Hitman: Absolution was a hollow shell of what the series once was. Developers IO Interactive stepped away from their refreshingly open approach to mission design in favour of a much more claustrophobic experience. Blood Money’s nebulous playgrounds of murder were replaced with sequential corridors densely packed with enemies. Somewhere along the line in Absolution’s development cycle it was decided the premise ‘I’m a Hitman; I assassinate people’ wasn’t enough – and this is where everything went wrong. Square’s over-emphasis on a generic ‘on the run’ plot line meant enemies were ever hot on Agent 47’s heels. ‘The world’s number one assassin’ was reduced to gluing his bald buttocks to pieces of cover for 12 hours. The game offered its players no room to breathe. The new approach was not so much bad as generic. The once unique franchise was watered down to the point of being near-unrecognisable among the pool of stealth-action games. Gone was the wonderment of exploration. Gone was the satisfaction of finding a radically different way to dispatch of a target. Gone was the feeling of being a formidable Hitman.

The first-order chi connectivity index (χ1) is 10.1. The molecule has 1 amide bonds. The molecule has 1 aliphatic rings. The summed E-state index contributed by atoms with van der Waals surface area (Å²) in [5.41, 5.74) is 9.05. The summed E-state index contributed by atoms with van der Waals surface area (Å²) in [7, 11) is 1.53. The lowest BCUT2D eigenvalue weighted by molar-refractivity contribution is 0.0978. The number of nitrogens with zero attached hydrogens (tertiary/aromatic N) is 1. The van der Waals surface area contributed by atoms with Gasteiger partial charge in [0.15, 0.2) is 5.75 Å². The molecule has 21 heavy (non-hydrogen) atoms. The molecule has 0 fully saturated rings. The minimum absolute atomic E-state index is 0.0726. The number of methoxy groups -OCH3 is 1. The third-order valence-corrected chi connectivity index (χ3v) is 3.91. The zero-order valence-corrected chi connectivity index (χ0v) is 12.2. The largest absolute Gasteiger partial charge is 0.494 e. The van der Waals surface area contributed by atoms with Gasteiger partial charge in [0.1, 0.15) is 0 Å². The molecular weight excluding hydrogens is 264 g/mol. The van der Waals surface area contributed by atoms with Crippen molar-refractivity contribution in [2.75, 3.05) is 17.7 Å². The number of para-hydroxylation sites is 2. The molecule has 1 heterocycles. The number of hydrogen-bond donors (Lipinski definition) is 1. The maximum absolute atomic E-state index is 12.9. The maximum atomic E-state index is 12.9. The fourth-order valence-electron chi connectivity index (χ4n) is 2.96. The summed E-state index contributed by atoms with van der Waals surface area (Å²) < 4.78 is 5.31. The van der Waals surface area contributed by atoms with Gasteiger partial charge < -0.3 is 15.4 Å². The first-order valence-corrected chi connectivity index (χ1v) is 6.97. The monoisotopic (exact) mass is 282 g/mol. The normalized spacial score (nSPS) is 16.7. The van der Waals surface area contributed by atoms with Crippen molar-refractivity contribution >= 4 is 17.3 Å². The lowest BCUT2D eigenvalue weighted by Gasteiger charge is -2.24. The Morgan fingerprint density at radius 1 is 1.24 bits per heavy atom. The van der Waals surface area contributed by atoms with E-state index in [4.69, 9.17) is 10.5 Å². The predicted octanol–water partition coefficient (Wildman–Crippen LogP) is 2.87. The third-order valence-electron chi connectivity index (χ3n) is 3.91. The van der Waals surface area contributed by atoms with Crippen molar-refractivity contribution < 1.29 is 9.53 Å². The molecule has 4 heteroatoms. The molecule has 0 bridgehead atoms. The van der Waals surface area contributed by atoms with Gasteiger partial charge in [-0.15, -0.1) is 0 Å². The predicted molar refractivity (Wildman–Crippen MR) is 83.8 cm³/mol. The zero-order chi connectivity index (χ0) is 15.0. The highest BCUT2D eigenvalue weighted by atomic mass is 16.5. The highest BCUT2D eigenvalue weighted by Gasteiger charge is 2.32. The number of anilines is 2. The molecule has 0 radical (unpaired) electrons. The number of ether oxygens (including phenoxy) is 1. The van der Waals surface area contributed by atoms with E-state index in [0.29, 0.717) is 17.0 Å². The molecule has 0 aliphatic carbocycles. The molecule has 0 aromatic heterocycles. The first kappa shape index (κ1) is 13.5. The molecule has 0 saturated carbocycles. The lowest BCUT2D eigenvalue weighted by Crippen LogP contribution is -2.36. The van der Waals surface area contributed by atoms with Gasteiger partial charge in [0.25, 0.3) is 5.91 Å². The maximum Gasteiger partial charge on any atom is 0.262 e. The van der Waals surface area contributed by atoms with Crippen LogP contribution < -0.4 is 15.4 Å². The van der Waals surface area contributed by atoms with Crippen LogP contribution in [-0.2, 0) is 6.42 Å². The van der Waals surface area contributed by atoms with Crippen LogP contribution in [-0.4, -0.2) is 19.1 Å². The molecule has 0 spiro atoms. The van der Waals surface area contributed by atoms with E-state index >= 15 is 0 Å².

What’s even more crushing is that, in the rare occasions where IO Interactive did resurrect its delightfully sadistic sandbox assassination missions, Absolution completely lived up to Blood Money. True HD graphics and impressive crowd engines made the experience more immersive than ever before. These segments became taunting reminders of the greatness that could have been.
Absolution is a prime example of why having a gaming market over saturated with shooters can be a bad thing. Someone, somewhere among IO Interactive or publisher Square Enix’s chain of command decided that a game which solely rewarded patience and measure was far too risky a venture in 2012. The sad reality is that developers are afraid to innovate on consoles. Persistently, they are hounded by the fear that if their game is not a big, brash action-driven thug-fest their title will simply not perform.
In an attempt to make a game that appealed to everyone IO Interactive created a game that wowed no one. For this reason Hitman: Absolution truly belongs on this list. The game was not mediocre because it couldn’t live up to Blood Money; it was a disappointment because IO wouldn’t let it live up to Blood Money.